I am re-reading A Path through Suffering for the fourth or fifth time and was struck by this passage in light of our sermon yesterday about Judas’ betrayal and Peter’s denial.  Our pastor pointed out that the reality of many of us is that we often follow Jesus at a distance just as Peter followed Jesus and His accusers at a distance in Matthew 26:35 before denying that he knew Him.

It seems to me that the only way to be close to Jesus, to walk beside Him rather than follow at a distance is found in this passage from Elisabeth Elliot’s book.  The turning away from my own selfishness and fear and preferences and the turning towards Christ in humility and trust and desire for righteousness.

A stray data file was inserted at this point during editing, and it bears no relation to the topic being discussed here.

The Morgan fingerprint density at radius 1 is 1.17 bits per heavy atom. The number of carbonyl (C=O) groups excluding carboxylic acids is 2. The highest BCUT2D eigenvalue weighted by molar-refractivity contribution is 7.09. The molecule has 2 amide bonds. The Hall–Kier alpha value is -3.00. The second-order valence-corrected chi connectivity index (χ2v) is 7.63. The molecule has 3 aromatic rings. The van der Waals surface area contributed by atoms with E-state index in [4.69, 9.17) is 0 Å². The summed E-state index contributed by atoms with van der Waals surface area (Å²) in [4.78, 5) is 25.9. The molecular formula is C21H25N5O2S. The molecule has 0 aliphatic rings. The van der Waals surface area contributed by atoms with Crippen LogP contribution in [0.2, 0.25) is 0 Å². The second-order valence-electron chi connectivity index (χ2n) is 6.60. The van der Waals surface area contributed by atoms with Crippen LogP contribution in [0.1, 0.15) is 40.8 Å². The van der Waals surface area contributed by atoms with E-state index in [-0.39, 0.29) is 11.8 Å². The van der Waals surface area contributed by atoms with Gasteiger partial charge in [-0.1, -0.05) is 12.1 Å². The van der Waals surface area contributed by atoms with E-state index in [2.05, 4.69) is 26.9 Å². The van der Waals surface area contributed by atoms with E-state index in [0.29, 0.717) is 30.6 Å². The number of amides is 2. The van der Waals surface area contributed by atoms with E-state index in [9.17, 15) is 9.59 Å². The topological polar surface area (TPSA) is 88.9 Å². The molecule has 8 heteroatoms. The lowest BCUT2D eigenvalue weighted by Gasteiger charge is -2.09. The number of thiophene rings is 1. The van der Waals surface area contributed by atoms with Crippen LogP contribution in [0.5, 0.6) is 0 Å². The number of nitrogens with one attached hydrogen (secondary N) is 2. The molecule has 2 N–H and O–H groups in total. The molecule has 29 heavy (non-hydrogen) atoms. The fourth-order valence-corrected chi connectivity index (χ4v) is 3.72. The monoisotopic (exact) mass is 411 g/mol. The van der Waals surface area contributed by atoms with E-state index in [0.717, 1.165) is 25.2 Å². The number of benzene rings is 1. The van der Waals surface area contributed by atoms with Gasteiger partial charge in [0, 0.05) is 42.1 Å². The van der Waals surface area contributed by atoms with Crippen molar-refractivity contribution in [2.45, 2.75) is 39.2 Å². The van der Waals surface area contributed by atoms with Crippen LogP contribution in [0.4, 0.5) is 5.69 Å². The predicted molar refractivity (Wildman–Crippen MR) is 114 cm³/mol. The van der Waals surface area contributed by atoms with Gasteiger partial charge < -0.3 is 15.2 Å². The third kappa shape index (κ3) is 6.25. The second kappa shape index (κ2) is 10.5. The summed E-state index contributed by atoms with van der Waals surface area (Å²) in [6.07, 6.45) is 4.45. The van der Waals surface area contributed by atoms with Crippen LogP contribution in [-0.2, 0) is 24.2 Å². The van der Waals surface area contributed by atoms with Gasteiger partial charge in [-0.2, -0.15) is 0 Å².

My year in reading 2015

This year, Goodreads did all of the hard work of compiling what I read. I’m glad I faithfully added titles and dates read, even if I didn’t always add a full review.

Goodread’s Year in Books for 2015

I had set a goal to read 100 books and went slightly over at 105.  My average rating overall was 3.8, which means I was reading mostly good books with an occasional bomb.

17 nonfiction books (if I include Dante’s Divine Comedy and Shakespeare’s plays in with fiction).

The rest were fiction.  Not quite as many non-fiction as I had hoped, but I find it easier to work through a novel quickly than a nonfiction book.  Perhaps this year I will be able to read at least 25 nonfiction, which would be about 25%–not ideal, but a better percentage.

I have a couple of reading challenges I’m eyeing and a Bible reading plan I am starting, both of which I will discuss in my next post.

I hope all of you had good reading years, too.  If you’re comfortable, please share how your reading year went in the comments.  I’d love to hear your experiences with books this past year.